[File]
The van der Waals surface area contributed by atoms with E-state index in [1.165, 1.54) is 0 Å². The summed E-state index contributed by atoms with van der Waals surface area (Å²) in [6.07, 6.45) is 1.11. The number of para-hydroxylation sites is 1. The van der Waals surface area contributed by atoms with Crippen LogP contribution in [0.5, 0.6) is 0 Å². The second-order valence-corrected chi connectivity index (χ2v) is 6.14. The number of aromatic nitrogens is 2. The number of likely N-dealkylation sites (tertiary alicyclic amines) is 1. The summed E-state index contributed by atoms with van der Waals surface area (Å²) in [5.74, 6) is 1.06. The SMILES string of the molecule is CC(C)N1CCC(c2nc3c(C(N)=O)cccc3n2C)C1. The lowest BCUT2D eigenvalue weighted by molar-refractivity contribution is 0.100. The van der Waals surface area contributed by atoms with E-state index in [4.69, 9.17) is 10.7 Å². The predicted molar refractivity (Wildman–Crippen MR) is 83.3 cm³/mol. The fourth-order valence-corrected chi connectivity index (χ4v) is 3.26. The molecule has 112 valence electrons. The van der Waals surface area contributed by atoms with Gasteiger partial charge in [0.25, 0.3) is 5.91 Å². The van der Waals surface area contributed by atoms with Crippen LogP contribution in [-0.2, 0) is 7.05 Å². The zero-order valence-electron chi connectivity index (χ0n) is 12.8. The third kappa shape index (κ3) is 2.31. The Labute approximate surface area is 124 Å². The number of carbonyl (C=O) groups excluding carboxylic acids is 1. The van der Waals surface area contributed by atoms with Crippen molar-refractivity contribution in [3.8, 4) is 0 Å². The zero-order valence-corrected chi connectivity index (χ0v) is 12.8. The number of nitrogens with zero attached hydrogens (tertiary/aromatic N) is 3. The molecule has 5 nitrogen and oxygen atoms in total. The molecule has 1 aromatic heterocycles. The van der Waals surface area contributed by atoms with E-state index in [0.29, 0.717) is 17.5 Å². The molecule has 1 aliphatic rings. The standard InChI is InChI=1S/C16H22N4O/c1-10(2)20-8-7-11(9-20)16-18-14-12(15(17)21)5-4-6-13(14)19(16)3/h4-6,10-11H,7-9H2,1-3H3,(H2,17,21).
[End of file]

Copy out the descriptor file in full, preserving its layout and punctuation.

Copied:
The van der Waals surface area contributed by atoms with E-state index in [1.165, 1.54) is 0 Å². The summed E-state index contributed by atoms with van der Waals surface area (Å²) in [6.07, 6.45) is 1.11. The number of para-hydroxylation sites is 1. The van der Waals surface area contributed by atoms with Crippen LogP contribution in [0.5, 0.6) is 0 Å². The second-order valence-corrected chi connectivity index (χ2v) is 6.14. The number of aromatic nitrogens is 2. The number of likely N-dealkylation sites (tertiary alicyclic amines) is 1. The summed E-state index contributed by atoms with van der Waals surface area (Å²) in [5.74, 6) is 1.06. The SMILES string of the molecule is CC(C)N1CCC(c2nc3c(C(N)=O)cccc3n2C)C1. The lowest BCUT2D eigenvalue weighted by molar-refractivity contribution is 0.100. The van der Waals surface area contributed by atoms with E-state index in [4.69, 9.17) is 10.7 Å². The predicted molar refractivity (Wildman–Crippen MR) is 83.3 cm³/mol. The fourth-order valence-corrected chi connectivity index (χ4v) is 3.26. The molecule has 112 valence electrons. The van der Waals surface area contributed by atoms with Gasteiger partial charge in [0.25, 0.3) is 5.91 Å². The van der Waals surface area contributed by atoms with Crippen LogP contribution in [-0.2, 0) is 7.05 Å². The zero-order valence-electron chi connectivity index (χ0n) is 12.8. The third kappa shape index (κ3) is 2.31. The Labute approximate surface area is 124 Å². The number of carbonyl (C=O) groups excluding carboxylic acids is 1. The van der Waals surface area contributed by atoms with Crippen molar-refractivity contribution in [3.8, 4) is 0 Å². The zero-order valence-corrected chi connectivity index (χ0v) is 12.8. The number of nitrogens with zero attached hydrogens (tertiary/aromatic N) is 3. The molecule has 5 nitrogen and oxygen atoms in total. The molecule has 1 aromatic heterocycles. The van der Waals surface area contributed by atoms with E-state index in [0.29, 0.717) is 17.5 Å². The molecule has 1 aliphatic rings. The standard InChI is InChI=1S/C16H22N4O/c1-10(2)20-8-7-11(9-20)16-18-14-12(15(17)21)5-4-6-13(14)19(16)3/h4-6,10-11H,7-9H2,1-3H3,(H2,17,21).